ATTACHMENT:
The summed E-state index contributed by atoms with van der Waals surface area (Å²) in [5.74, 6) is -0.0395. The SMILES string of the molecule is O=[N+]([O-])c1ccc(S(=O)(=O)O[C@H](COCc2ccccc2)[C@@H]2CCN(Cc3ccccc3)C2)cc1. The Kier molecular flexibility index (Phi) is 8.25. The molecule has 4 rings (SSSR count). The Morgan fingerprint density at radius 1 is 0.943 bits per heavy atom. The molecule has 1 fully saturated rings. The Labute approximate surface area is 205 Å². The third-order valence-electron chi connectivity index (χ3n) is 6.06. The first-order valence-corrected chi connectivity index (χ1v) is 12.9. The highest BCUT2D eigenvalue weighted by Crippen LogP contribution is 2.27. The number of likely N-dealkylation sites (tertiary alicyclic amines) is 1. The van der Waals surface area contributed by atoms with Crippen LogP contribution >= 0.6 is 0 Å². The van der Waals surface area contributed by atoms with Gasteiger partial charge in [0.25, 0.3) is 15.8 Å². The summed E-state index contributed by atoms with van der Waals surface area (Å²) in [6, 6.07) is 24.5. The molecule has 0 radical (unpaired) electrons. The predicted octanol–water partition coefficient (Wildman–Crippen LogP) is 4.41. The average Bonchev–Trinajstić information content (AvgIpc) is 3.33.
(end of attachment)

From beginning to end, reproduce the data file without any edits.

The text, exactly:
The summed E-state index contributed by atoms with van der Waals surface area (Å²) in [5.74, 6) is -0.0395. The SMILES string of the molecule is O=[N+]([O-])c1ccc(S(=O)(=O)O[C@H](COCc2ccccc2)[C@@H]2CCN(Cc3ccccc3)C2)cc1. The Kier molecular flexibility index (Phi) is 8.25. The molecule has 4 rings (SSSR count). The Morgan fingerprint density at radius 1 is 0.943 bits per heavy atom. The molecule has 1 fully saturated rings. The Labute approximate surface area is 205 Å². The third-order valence-electron chi connectivity index (χ3n) is 6.06. The first-order valence-corrected chi connectivity index (χ1v) is 12.9. The highest BCUT2D eigenvalue weighted by Crippen LogP contribution is 2.27. The number of likely N-dealkylation sites (tertiary alicyclic amines) is 1. The van der Waals surface area contributed by atoms with Crippen LogP contribution >= 0.6 is 0 Å². The van der Waals surface area contributed by atoms with Gasteiger partial charge in [0.25, 0.3) is 15.8 Å². The summed E-state index contributed by atoms with van der Waals surface area (Å²) in [6, 6.07) is 24.5. The molecule has 0 radical (unpaired) electrons. The predicted octanol–water partition coefficient (Wildman–Crippen LogP) is 4.41. The average Bonchev–Trinajstić information content (AvgIpc) is 3.33.